Boston Bombing Suspects May Have Been Headed to NYC to “Party,” Police Say

Site of Boston Marathon attack reopened, as vice president attends MIT officer’s memorial and new details emerge about suspected bombers.

The Boston Marathon bombing suspects may have been headed to Manhattan to “party” after the attack that killed three people and wounded more than 260 others, New York City Police Commissioner Ray Kelly said.

Surviving bombing suspect Dzhokhar Tsarnaev told investigators that he and his alleged accomplice brother, Tamerlan Tsarnaev, were en route to the city Thursday night last week, Kelly told reporters Wednesday, NBC 4 New York reported.

Dzhokhar Tsarnaev, who was captured hiding in a tarp-covered boat in a suburban Boston backyard on Friday, could face the death penalty if convicted on terrorism charges. His older brother Tamerlan Tsarnaev, 26, died earlier Friday morning after authorities said the brothers hurled explosives during a firefight with police.

Kelly said that investigators believe, based on interviews with the younger brother, that the pair weren't coming to New York City for additional attacks, and were coming to celebrate, NBC 4 New York reported. Police said there was no threat to New York.

The development came as Boylston Street — the site of last Monday's twin explosions near the finish line of the Boston Marathon — reopened for the first time, while Vice President Joe Biden joined thousands for a memorial at MIT to honor a campus police officer authorities said was killed by the marathon bombing suspects.

Pedestrians snapped photos on Boylston, where orange construction cones surrounded fresh cement at the site of the first bombing, NBC News reported.

"The people of Boston are strong like cement. Strong people. They get together when it's needed," said Robert Bibias, a city masonry worker who helped cement over the crime scene. "I'm proud, but in the meantime, I'm sad."

The Copley subway station that had been closed since the bombings also reopened Wednesday, while the main branch of the Boston Public Library was set to reopen later in the day. Some stores directly affected by the blasts were still boarded up.

More 4,000 mourners, meanwhile, attended a public memorial service Wednesday for Sean Collier, the 26-year-old MIT campus officer. Vice President Joe Biden, speaking to Collier's parents, said, "My heart goes out to you. I hope you find some solace in what's being said here about your son."

He condemned the bombing suspects as "two twisted, perverted, cowardly, knockoff jihadis."

As Boston remembered one of its victims, suspect Dzhokhar Tsarnaev remained hospitalized at Beth Israel Deaconess Medical Center in fair condition. If his condition continues to improve, he will be moved to a high-security jail while awaiting a trial that could be two years away, experts told NBC News.

"As soon as he is medically cleared, he'll be moved," said Steven Swensen, a former U.S. marshal who now runs a judicial security consulting firm. "This is a high-threat, high-profile situation."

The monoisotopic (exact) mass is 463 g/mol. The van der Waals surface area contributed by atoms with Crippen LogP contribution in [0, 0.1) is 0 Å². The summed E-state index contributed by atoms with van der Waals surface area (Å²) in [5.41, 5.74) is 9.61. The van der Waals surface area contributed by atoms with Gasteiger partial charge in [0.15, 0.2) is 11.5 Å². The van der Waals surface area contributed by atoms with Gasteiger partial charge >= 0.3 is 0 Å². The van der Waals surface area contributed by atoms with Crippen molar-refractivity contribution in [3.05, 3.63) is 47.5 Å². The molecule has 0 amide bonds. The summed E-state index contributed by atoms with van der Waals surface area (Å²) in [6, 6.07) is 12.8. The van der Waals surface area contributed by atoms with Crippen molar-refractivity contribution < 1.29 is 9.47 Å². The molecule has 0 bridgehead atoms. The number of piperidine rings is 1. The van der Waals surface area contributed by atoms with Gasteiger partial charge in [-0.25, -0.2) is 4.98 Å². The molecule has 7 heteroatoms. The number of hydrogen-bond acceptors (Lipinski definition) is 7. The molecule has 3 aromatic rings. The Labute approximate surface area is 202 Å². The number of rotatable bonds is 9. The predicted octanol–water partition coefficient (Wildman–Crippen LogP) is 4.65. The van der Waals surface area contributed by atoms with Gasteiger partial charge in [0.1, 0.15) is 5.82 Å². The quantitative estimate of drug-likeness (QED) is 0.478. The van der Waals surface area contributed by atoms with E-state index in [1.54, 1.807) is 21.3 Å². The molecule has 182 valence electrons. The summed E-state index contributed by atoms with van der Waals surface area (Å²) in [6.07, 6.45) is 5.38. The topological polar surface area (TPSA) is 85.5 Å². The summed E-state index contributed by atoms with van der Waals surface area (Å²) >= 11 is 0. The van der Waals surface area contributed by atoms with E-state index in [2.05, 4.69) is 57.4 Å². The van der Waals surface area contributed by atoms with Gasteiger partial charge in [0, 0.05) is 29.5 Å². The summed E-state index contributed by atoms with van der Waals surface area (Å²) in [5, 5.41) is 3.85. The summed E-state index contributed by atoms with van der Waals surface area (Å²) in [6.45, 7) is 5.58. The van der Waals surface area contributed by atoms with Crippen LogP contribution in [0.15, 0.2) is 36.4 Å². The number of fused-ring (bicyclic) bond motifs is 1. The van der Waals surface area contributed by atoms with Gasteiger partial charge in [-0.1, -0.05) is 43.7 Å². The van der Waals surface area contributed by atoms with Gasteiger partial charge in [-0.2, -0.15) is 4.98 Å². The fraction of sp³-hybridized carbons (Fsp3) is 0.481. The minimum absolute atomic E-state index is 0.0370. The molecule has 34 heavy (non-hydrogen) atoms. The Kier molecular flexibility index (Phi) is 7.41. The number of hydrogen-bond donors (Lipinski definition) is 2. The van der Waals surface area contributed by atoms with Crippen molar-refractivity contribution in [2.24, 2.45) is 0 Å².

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In other developments:

— The Tsarnaev brothers' aunt said Wednesday that U.S. authorities told the family they could have Tamerlan's body, NBC News reported. Patimat Suleimanov also said a Boston mosque the family attended rebuffed a request by one of the suspects' uncles for a burial and funeral service.

— A spokesman for the state Office of Health and Human Services confirmed a Boston Herald report that Tamerlan Tsarnaev, his wife and their toddler daughter, had received benefits. The state said Tsarnaev and his brother Dzhokhar received welfare benefits as children through their parents while the family lived in Massachusetts. Neither was receiving benefits at the time of the bombing.

— Phantom Fireworks of Seabrook, N.H., said Tamerlan Tsarnaev bought 48 mortar shells at the store in February. Company Vice President William Weimer, however, said the amount of gunpowder that could be extracted from the fireworks would not have been enough for the Boston bombs.

— A lawyer for Tamerlan Tsarnaev's wife, Katherine Tsarnaeva, said his client "is doing everything she can to assist with the investigation," although he would not say whether she had spoken with federal authorities. Another lawyer for Tsarnaeva said the 24-year-old deeply mourned the loss of innocent victims in the bombings.

— The Massachusetts state House turned aside a bid by several lawmakers to reinstate the death penalty in certain cases, including the murder of police officers. In a 119-38 vote, the House sent the proposal to a study committee rather than advance it to an up-or-down vote.

— In New Jersey, the sisters of the suspects, Ailina and Bella Tsarnaeva, issued a statement saying they were saddened to "see so many innocent people hurt after such a callous act." Later, in brief remarks to several news outlets, Ailina described her elder brother as a "kind and loving man." She said of both brothers: "I have no idea what got into them" and also that "at the end of the day no one knows the truth."

— A fund created to benefit the victims of the Boston Marathon attacks has generated $20 million. Mayor Thomas Menino said more than 50,000 donors from across the world have made donations to One Fund Boston.

— Martin Richard, an 8-year-old schoolboy from Boston's Dorchester neighborhood, the youngest of those killed by blasts near the marathon finish line, was laid to rest Tuesday after a family-only funeral Mass. "The outpouring of love and support over the last week has been tremendous," the family said in a statement. "This has been the most difficult week of our lives." The Richards family said they would hold a public memorial service for Martin in the coming weeks.

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